La. Schools Reject Evolution Disclaimer
And Ohio Okays


Creationist Cults

La. Schools Reject Evolution Disclaimer

The Associated Press
Thursday, December 12, 2002; 3:47 PM

BATON ROUGE, La. -- Louisiana's state school board rejected a proposal Thursday to place a disclaimer in high school biology textbooks that would state that evolution is only a theory.

Only Alabama has such a statewide disclaimer, but school districts elsewhere have issued their own. One suburban Atlanta school district, Cobb County, was sued by the American Civil Liberties Union in August over similar disclaimers it placed in thousands of textbooks.

The Louisiana board rejected the disclaimers on a 7-3 vote.

"I am not prepared to go back to the Dark Ages," board President Paul Pastorek said Tuesday after a board committee approved the disclaimer. "I don't think state boards should dictate editorial content of school textbooks."

The disclaimer would have stated that the theory of evolution "still leaves many unanswered questions about the origin of life."

It also would have told students: "Study hard and keep an open mind. Someday you may contribute to the theories of how living things appeared on earth."

) 2002 The Associated Press

Ohio School Board OKs Science Standards

By Liz Sidoti
Associated Press Writer
Tuesday, December 10, 2002; 9:48 PM

COLUMBUS, Ohio -- The state school board unanimously approved science standards Tuesday that more strongly advocate the teaching of evolution while allowing students to fully critique the theory's legitimacy.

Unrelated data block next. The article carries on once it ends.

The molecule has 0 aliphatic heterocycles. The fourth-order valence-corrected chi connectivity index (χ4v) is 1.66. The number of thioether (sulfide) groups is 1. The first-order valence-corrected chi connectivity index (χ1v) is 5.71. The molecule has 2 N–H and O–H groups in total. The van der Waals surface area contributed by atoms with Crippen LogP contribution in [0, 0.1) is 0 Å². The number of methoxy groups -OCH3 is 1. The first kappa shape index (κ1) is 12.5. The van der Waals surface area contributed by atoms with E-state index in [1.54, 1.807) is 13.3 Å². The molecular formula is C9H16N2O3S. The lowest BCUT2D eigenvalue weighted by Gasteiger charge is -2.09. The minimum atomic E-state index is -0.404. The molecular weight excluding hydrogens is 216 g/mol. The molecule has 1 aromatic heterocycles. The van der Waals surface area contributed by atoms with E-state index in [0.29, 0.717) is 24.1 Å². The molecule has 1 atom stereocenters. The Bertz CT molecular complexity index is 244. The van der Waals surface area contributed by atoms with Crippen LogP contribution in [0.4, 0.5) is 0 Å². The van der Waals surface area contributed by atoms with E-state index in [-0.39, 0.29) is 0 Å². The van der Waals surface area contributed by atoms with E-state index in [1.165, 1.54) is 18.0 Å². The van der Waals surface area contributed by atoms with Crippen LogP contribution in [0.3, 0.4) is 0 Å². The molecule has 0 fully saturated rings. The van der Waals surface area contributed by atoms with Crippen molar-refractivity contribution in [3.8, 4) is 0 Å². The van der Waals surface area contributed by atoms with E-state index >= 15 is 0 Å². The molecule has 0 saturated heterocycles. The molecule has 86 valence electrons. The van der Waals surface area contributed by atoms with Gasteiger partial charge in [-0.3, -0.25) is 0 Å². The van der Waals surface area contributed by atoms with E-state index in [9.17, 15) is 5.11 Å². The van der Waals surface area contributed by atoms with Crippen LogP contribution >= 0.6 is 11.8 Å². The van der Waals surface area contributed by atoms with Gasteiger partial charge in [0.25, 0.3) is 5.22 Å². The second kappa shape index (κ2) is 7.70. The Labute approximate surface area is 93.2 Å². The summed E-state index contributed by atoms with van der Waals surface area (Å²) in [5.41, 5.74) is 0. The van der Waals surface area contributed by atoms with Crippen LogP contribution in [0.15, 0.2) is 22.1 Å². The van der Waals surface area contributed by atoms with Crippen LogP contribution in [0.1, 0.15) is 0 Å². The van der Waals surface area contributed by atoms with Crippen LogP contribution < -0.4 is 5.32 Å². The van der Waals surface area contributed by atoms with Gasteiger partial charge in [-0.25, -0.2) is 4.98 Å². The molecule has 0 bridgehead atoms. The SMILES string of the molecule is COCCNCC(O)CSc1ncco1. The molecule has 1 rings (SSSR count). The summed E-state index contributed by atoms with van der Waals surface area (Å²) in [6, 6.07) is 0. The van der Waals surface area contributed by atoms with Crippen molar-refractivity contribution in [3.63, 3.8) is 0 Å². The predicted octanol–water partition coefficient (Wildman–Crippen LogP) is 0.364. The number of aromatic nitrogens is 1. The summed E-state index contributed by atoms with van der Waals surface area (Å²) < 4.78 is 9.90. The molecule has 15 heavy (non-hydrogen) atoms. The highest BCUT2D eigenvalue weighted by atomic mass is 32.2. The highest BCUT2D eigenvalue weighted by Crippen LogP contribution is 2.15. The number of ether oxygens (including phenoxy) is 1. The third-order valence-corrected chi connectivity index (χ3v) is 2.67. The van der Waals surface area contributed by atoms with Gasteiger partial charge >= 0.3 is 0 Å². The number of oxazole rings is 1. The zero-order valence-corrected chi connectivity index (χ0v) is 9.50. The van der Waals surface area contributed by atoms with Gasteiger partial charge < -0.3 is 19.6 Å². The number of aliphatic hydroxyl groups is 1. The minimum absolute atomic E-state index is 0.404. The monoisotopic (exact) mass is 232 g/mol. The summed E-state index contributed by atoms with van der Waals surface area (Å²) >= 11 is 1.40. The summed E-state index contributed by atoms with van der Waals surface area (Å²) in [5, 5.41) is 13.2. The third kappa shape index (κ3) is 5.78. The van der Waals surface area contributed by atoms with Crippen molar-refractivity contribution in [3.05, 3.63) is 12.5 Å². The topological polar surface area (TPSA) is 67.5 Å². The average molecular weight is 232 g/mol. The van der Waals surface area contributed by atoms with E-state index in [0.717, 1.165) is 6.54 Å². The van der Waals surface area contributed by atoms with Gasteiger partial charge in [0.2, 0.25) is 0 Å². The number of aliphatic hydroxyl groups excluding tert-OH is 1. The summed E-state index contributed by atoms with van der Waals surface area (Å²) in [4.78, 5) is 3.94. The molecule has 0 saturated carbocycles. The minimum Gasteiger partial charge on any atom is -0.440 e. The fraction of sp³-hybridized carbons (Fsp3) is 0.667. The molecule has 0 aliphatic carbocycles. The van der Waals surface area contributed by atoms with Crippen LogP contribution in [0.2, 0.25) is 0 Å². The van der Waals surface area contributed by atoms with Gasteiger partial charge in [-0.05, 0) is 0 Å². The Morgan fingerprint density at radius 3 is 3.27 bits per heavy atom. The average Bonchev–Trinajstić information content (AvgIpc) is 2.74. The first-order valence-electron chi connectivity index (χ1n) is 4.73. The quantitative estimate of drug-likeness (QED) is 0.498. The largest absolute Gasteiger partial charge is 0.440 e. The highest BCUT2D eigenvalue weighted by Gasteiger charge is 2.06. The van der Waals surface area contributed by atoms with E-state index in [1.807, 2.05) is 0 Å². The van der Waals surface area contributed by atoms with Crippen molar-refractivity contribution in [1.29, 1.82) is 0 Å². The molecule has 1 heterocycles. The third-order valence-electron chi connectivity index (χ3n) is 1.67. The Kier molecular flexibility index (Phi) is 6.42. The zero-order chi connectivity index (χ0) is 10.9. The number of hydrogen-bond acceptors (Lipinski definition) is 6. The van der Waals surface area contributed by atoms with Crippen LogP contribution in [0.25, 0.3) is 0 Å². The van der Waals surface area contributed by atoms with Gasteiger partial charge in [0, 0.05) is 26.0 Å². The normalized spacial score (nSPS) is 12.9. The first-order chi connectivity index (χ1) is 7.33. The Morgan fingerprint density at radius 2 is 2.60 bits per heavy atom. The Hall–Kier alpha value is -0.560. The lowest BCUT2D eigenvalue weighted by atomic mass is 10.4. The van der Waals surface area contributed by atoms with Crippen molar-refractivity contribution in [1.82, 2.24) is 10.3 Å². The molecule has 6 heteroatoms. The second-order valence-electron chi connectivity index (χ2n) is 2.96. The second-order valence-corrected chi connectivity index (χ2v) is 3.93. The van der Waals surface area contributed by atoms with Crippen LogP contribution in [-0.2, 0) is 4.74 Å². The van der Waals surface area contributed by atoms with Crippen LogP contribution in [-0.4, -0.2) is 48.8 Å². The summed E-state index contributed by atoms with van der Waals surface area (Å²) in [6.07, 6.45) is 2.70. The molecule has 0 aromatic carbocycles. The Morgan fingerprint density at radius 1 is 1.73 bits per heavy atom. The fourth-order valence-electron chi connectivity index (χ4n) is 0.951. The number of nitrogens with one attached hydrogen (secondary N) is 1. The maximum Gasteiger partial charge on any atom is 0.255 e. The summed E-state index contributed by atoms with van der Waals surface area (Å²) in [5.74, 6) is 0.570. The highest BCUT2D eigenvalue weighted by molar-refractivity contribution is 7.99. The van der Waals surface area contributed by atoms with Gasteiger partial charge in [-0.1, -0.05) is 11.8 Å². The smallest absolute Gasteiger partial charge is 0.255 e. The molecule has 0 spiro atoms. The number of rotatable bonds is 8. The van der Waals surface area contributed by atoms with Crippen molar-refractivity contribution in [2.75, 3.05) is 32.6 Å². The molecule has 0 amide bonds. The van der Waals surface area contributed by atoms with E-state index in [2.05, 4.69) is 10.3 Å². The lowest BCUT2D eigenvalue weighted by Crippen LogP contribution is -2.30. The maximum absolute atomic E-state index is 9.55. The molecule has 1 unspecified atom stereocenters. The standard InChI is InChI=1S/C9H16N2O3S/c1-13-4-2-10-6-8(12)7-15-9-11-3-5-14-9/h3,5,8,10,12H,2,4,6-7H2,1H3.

The standards do not require the teaching or testing of the alternate concept of "intelligent design," which holds that the universe is guided by a higher intelligence. The vote was 18-0, with one member absent. In October, the board indicated it would adopt the new standards.

The board has struggled since January to write the science curriculum guidelines, which teachers will be encouraged - but not required - to follow because they will be the basis of new exams that students must pass to graduate.

Under the new standards, evolution will be the only origin-of-life theory covered on the tests, meaning schools that avoid teaching Charles Darwin's theory that life evolved by natural processes would risk putting their students at a disadvantage.

Local school districts can still decide to teach intelligent design - the idea that life must have been designed by a non-specified higher power because it is so complex - or other theories besides evolution. Some already teach other concepts.

The current standards for teaching science to the state's 1.8 million students do not mention the word "evolution." They recommend teaching "change through time" but do not specify what that involves.

Tuesday's vote followed a series of public hearings and a debate between scientists and experts that attracted 1,500 people. The board said it received 20,000 letters and e-mail messages from across the country.

The vote was applauded by people on both sides of the issue.

"Intelligent design is out altogether. Now there's no way it will appear on standardized tests," said Patricia Princehouse, a philosophy professor at Case Western Reserve University and founder of Ohio Citizens for Science, a pro-evolution group.

Critics argue intelligent design is actually creationism, which the U.S. Supreme Court has prohibited from public schools as a violation of the separation of church and state. Intelligent design supporters deny that, saying that no designer is specified.

But backers of intelligent design also claimed victory because the standards will still permit teachers to examine the concept. They also say the simple inclusion of the words "intelligent design" in the standards helps legitimize the theory in mainstream society.

"They've mentioned it. They've made a national issue out of it and they've drawn more attention to intelligent design than we could have ever drawn," said Jody Sjogren, co-founder of the national Intelligent Design Network and director of its Ohio office.


On the Net:

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Science Excellence for All Ohioans:

) 2002 The Associated Press

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